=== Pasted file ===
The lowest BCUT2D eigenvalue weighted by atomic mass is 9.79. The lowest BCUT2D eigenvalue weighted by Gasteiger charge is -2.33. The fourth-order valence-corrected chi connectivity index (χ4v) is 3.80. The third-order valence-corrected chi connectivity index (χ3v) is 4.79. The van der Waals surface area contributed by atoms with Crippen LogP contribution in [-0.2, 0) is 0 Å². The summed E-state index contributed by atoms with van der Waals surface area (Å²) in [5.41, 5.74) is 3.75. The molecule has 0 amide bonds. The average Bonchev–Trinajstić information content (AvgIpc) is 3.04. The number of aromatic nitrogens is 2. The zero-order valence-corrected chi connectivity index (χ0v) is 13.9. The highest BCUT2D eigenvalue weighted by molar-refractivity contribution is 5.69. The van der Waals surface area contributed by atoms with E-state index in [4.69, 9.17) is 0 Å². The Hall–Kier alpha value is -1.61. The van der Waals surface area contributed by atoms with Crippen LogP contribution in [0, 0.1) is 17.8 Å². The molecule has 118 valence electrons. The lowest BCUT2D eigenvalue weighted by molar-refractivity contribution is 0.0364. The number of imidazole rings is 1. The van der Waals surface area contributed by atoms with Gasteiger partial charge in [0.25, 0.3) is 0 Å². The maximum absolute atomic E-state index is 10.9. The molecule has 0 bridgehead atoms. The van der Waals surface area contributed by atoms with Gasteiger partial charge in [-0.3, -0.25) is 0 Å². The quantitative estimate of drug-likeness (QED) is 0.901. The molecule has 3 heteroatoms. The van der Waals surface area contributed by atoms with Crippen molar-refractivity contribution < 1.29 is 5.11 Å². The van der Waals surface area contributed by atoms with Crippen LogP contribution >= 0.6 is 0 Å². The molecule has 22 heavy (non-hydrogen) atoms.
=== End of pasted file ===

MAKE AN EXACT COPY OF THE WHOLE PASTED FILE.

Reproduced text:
The lowest BCUT2D eigenvalue weighted by atomic mass is 9.79. The lowest BCUT2D eigenvalue weighted by Gasteiger charge is -2.33. The fourth-order valence-corrected chi connectivity index (χ4v) is 3.80. The third-order valence-corrected chi connectivity index (χ3v) is 4.79. The van der Waals surface area contributed by atoms with Crippen LogP contribution in [-0.2, 0) is 0 Å². The summed E-state index contributed by atoms with van der Waals surface area (Å²) in [5.41, 5.74) is 3.75. The molecule has 0 amide bonds. The average Bonchev–Trinajstić information content (AvgIpc) is 3.04. The number of aromatic nitrogens is 2. The zero-order valence-corrected chi connectivity index (χ0v) is 13.9. The highest BCUT2D eigenvalue weighted by molar-refractivity contribution is 5.69. The van der Waals surface area contributed by atoms with E-state index in [4.69, 9.17) is 0 Å². The Hall–Kier alpha value is -1.61. The van der Waals surface area contributed by atoms with Crippen LogP contribution in [0, 0.1) is 17.8 Å². The molecule has 118 valence electrons. The lowest BCUT2D eigenvalue weighted by molar-refractivity contribution is 0.0364. The number of imidazole rings is 1. The van der Waals surface area contributed by atoms with Gasteiger partial charge in [0.25, 0.3) is 0 Å². The maximum absolute atomic E-state index is 10.9. The molecule has 0 bridgehead atoms. The van der Waals surface area contributed by atoms with Gasteiger partial charge in [-0.3, -0.25) is 0 Å². The quantitative estimate of drug-likeness (QED) is 0.901. The molecule has 3 heteroatoms. The van der Waals surface area contributed by atoms with Crippen molar-refractivity contribution < 1.29 is 5.11 Å². The van der Waals surface area contributed by atoms with Crippen LogP contribution >= 0.6 is 0 Å². The molecule has 22 heavy (non-hydrogen) atoms.